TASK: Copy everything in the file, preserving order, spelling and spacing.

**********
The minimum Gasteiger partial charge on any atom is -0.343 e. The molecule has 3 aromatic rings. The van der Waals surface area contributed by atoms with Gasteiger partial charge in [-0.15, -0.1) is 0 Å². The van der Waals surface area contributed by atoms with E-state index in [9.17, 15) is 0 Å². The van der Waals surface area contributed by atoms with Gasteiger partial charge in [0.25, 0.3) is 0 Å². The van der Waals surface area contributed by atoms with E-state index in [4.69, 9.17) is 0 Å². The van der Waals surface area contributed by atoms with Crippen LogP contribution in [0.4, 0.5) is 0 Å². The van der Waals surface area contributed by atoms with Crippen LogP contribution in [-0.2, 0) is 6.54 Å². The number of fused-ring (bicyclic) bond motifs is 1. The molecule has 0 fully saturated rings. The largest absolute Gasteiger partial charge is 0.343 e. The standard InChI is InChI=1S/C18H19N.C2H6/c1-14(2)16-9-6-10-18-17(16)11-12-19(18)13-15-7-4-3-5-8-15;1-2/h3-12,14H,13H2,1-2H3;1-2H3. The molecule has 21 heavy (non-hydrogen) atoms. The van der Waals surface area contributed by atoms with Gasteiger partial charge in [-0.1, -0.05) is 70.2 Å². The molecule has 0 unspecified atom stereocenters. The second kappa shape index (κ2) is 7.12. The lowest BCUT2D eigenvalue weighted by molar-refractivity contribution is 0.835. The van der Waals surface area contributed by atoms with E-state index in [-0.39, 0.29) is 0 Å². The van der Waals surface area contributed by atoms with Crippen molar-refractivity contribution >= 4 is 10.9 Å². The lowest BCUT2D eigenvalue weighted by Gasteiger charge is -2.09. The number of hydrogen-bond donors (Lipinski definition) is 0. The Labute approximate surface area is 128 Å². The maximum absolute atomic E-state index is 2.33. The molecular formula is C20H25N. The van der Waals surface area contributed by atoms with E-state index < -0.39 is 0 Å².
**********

The minimum Gasteiger partial charge on any atom is -0.343 e. The molecule has 3 aromatic rings. The van der Waals surface area contributed by atoms with Gasteiger partial charge in [-0.15, -0.1) is 0 Å². The van der Waals surface area contributed by atoms with E-state index in [9.17, 15) is 0 Å². The van der Waals surface area contributed by atoms with Gasteiger partial charge in [0.25, 0.3) is 0 Å². The van der Waals surface area contributed by atoms with E-state index in [4.69, 9.17) is 0 Å². The van der Waals surface area contributed by atoms with Crippen LogP contribution in [0.4, 0.5) is 0 Å². The van der Waals surface area contributed by atoms with Crippen LogP contribution in [-0.2, 0) is 6.54 Å². The number of fused-ring (bicyclic) bond motifs is 1. The molecule has 0 fully saturated rings. The largest absolute Gasteiger partial charge is 0.343 e. The standard InChI is InChI=1S/C18H19N.C2H6/c1-14(2)16-9-6-10-18-17(16)11-12-19(18)13-15-7-4-3-5-8-15;1-2/h3-12,14H,13H2,1-2H3;1-2H3. The molecule has 21 heavy (non-hydrogen) atoms. The van der Waals surface area contributed by atoms with Gasteiger partial charge in [-0.1, -0.05) is 70.2 Å². The molecule has 0 unspecified atom stereocenters. The second kappa shape index (κ2) is 7.12. The lowest BCUT2D eigenvalue weighted by molar-refractivity contribution is 0.835. The van der Waals surface area contributed by atoms with E-state index in [-0.39, 0.29) is 0 Å². The van der Waals surface area contributed by atoms with Crippen molar-refractivity contribution >= 4 is 10.9 Å². The lowest BCUT2D eigenvalue weighted by Gasteiger charge is -2.09. The number of hydrogen-bond donors (Lipinski definition) is 0. The Labute approximate surface area is 128 Å². The maximum absolute atomic E-state index is 2.33. The molecular formula is C20H25N. The van der Waals surface area contributed by atoms with E-state index < -0.39 is 0 Å².